POETRY FORMAT, 24 Oct 2016
Sea gulls squawked and arched their wings
and dove for scraps above the terminal
where long grey busses in their slots
waited for their human cargo,
each with his own destination.
From the wharf I could hear sea lions
belch like foghorns, each to each,
like newborn pups and their mothers
on a rocky beach.
A pelican on a crowded pier
stands above his shadow.
The Oakland bus leaves from the Embarcadero.
They check messages and text.
No one reads on this wired bus
unlike those I took in the turbulent Age of Aquarius
when flowers filled the barrels of guns
and we sung “Here Comes the Sun.”
They are all young, except we two,
the old lady across the aisle and me.
I remember wearing Che on a black tee
with bell bottom jeans when I carried signs
across a college green;
glad and golden in my nubile youth,
full of hope, a stranger to disillusionment and despair.
We wondered why God was so unfair or if he existed.
The young men gazed straight ahead;
noticing nothing in particular.
Their curlicued tattoos bore names in red and blue
like Angel and Estelle (or something else celestial)
in a cupid’s sanguine heart with an arrow passing through.
The traffic on the bridge was light.
And to the right, a balmy bay reflects the sky;
now and then, tiny triangles of white
leaned back to fill their sails with wind.
Foam tipped waves rose and slapped against a tidal swell.
Sea snails slept on polished stones, starfish in the shallows.
A pelican on a pier stood above his shadow.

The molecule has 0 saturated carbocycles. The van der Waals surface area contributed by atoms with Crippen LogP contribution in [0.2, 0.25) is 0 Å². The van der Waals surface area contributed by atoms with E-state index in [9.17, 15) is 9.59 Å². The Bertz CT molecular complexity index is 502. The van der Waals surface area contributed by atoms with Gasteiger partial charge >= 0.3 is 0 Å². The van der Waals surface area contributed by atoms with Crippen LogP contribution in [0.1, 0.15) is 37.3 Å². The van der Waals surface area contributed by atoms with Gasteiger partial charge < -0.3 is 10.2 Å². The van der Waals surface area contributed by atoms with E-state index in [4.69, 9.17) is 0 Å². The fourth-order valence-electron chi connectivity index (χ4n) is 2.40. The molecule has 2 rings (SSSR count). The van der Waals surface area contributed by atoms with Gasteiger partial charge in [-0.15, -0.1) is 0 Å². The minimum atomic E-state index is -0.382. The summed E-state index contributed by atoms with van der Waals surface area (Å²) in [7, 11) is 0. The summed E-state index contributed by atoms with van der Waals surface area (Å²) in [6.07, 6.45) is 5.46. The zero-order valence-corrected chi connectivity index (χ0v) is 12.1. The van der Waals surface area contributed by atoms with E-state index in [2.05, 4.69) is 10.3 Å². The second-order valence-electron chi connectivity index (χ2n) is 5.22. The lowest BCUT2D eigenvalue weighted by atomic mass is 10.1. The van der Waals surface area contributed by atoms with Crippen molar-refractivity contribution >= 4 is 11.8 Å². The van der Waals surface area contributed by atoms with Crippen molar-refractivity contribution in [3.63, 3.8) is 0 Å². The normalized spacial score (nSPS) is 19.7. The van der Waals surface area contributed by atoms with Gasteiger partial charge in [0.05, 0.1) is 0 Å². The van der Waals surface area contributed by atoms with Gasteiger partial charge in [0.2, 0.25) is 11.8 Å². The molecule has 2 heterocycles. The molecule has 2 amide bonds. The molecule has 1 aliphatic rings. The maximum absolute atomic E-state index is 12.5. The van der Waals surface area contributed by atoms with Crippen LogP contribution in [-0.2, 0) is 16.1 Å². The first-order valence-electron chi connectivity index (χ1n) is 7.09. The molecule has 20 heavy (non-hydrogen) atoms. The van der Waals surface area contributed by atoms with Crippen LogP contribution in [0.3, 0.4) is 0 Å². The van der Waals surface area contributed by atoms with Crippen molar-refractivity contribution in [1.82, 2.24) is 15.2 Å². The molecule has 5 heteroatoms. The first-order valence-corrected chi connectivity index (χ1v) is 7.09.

Small and lean, such tiny hands and feet,
more than sixty years at least.
A mass of wrinkles and withered skin pinched her cheeks.
Asian eyed, perhaps she spent her life planting rice
in unrelenting heat and harvesting the crop
before the monsoon came.
What was her name?
We passed the yellow daffodils around the lake,
snow white orchids, crocus and Queen Anne’s lace.
Cosmos and chrysanthemums rested in the shade of cherry trees.
Their nascent blooms scent a summer breeze.
We both got off at Laurel Street.
I watched her walk until she stopped to rest.
I wondered how long t’would be
before I, too, stopped for breath.
Was she remembering how her lover
lifted her silk ao dai,
across which mountain mists
floated above a golden temple and the lofty pines,
the memory of that kiss more sacred than the rest.
His lips were warm and wet inside her mouth
and tasted like cinnamon.
Her eyes caught in the net of his obsession,
ablaze with happiness.
It was an innocent and tender time
before the fertile earth burned black
from fires in the sky.
The cow stopped giving milk,
their udders scorched, the oxen blind.
Could our separate souls
speak in a language we both knew?
Or were we just marking time
before a sad and solitary death
enjoying all the simple pleasures
while they last?
Or was she thinking of that bloody February afternoon
when her beau, not yet nineteen, took a bullet to the brain
on that high and grassy mound.
She would say he was
the sweetest boy
she’d ever known.
Had we met, we might have had a cup of tea,
a slice of lemon pie.
Perhaps we would have walked
through her creaking garden gate
to see the tiny bridge over the small, but luminous pond.
Sparkling iridescent scales flashed in the sun.
A Buddha carved in polished jade laughs at water lilies.
Had I had a chance to speak, I might have said,
“I lost my true love too.”
He died on a high and grassy hill that February afternoon.”
He was the last of his platoon.
Now they are brothers in death and sisters in grief are we.
But as I guessed, we went our separate paths.
I went east. She went west
and never again they crossed.
Barbara Millar is a free lance writer and poet from northern California who was a young anti-war protester during the Vietnam War.
This article originally appeared on Transcend Media Service (TMS) on 24 Oct 2016.
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